Russia-Ukraine crisis: EU begs Nigeria to close gas supply gap

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By Adewale Sanyaolu

The European Union (EU) has urged Nigeria to take advantage of the opportunity offered by the present crisis in Europe to shore up gas supplies to it.

With oil exports from a critical pipeline on Russia’s Black Sea Coast fully halted last Wednesday, the United States and the EU quickly moved in by creating a task force committed to reducing dependence on Russian energy supplies.

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The appeal for Nigeria’s intervention was made by Ambassador Samuela Isopi, during a courtesy call by EU Ambassadors to Minister of State Petroleum Resources, Mr.Timipre Sylva, in Abuja last week

She appealed to Nigeria to step into that gas supply chain as an alternative to Russia, adding that the country must not allow the opportunity to pass it by.

While reflecting on the security situation in the Niger Delta that drastically impacted on gas supply in the last few years, Isopi urged the Nigerian government to step up security in the region to guarantee gas supply to EU member states.

She particularly expressed concern over the spate of attacks on Shell, Eno and Total Energies’s gas infrastructure that led to the declaration of force majure by the companies and noted that the development was of great concern to Europe.

“The recent developments in the Niger Delta is of great concern to us,” she said.

The envoy added that the EU was however, reassured by the recent visit by Sylva and other top government officials to the site of the vandalised infrastructure in the region.

The French Ambassador to Nigeria, Ambassador Emmaunelle Blatmann, who went back memory lane on the diplomatic relations between Nigeria and France, said in spite of the current challenges in the sector, French companies were ready to commence new investments in Nigeria.

Other ambassadors who spoke in support of a strengthened economic and diplomatic relations between the EU and Nigeria, were the Spanish Ambassador to Nigeria Juan Sell, Portuguese Ambassador, Luis Barros, and Italian Deputy Head of Mission, Tarek Chazli.

In his response, Sylva urged the EU to step up investments in gas and hydrocarbon in Nigeria to be able to meet the bloc’s energy needs.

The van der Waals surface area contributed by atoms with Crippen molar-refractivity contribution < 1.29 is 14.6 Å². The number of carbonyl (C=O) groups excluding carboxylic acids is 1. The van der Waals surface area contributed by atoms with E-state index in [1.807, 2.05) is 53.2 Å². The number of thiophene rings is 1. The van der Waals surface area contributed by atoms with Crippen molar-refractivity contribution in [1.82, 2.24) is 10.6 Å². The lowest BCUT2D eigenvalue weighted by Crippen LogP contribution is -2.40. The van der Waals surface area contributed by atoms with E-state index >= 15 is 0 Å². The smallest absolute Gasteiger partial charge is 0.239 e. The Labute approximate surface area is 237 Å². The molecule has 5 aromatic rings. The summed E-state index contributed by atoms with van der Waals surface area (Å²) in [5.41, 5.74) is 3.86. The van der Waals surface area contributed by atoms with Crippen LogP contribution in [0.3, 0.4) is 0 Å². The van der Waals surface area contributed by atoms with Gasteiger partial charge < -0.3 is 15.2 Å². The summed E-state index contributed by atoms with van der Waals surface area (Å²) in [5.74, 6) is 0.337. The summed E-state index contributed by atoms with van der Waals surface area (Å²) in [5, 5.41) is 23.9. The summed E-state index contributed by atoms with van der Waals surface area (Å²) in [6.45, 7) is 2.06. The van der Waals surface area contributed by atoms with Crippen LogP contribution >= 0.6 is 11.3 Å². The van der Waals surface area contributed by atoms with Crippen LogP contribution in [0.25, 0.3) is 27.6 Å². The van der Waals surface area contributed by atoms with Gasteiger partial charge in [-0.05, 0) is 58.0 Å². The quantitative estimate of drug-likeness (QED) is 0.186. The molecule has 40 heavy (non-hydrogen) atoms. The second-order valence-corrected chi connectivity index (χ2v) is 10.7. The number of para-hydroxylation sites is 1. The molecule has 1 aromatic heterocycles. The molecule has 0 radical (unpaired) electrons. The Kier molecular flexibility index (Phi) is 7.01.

The Minister urged EU to encourage its oil and gas companies such as Shell, Eni, and Total Energies to scale up investments in the Nigerian gas sector.

“One of the things we warned against earlier was the speed with which EU was taking away investments in fossil fuels.


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We warned that the speed was faster than they were developing renewable energy. You can see now that what we were warning against is what is happening now,” the minister said.

He told the delegation that what stunted growth in the development of gas in Nigeria was fresh investments, and called for a change of attitude on the part of EU if its requests to increase supplies to Europe would be realised.

According to the minister, one of the biggest challenges the sector has are lack of investments.

“In the last 10 years, over 70 billion dollars worth of investments came to Africa, but sadly less than four billion dollars came to Nigeria.

Surprisingly, we are the biggest in Africa. If we cannot attract investments to Nigeria, you know where we are heading.

You have been our long time friend. As at today, our gas reserve is one of the biggest in the world. We have a proven gas reserve of 206 tcf and if we really focus on gas exploitation we can get up to 600 tcf.

We are already building gas infrastructure such as the Ajaokuta-Kaduna-Kano (AKK) pipeline project, expected to take gas to Algeria, and the West Africa Gas Pipeline project designed to take gas to Morroco,” Sylva stated.

The minister further said that after the Russia-Ukrainian war, EU must have a buffer or an alternative source of gas, and collaboration with Nigeria in that regard was paramount.

He reiterated Nigeria’s commitment to working with the EU to bridge the gap in terms of gas, adding that from the Russian-Ukranian crisis, it was evident that gas had been weaponised and unless it created an alternative, it would only get worse.

He reassured the EU diplomats of Nigeria’s readiness to be an alternative supplier of gas to the EU, but urged its companies operating in the country to investment more here.

We would like to be reliable partners to solve the energy problem in Europe and we can only achieve this by working together. It is only when investment in these areas is increased that Nigeria can meet that obligation,” Sylva said.

While emphasising the need for transfer of technology in gas and renewable energy, he said Africa must be allowed to continue to exploit its hydrocarbon deposits to develop the continent.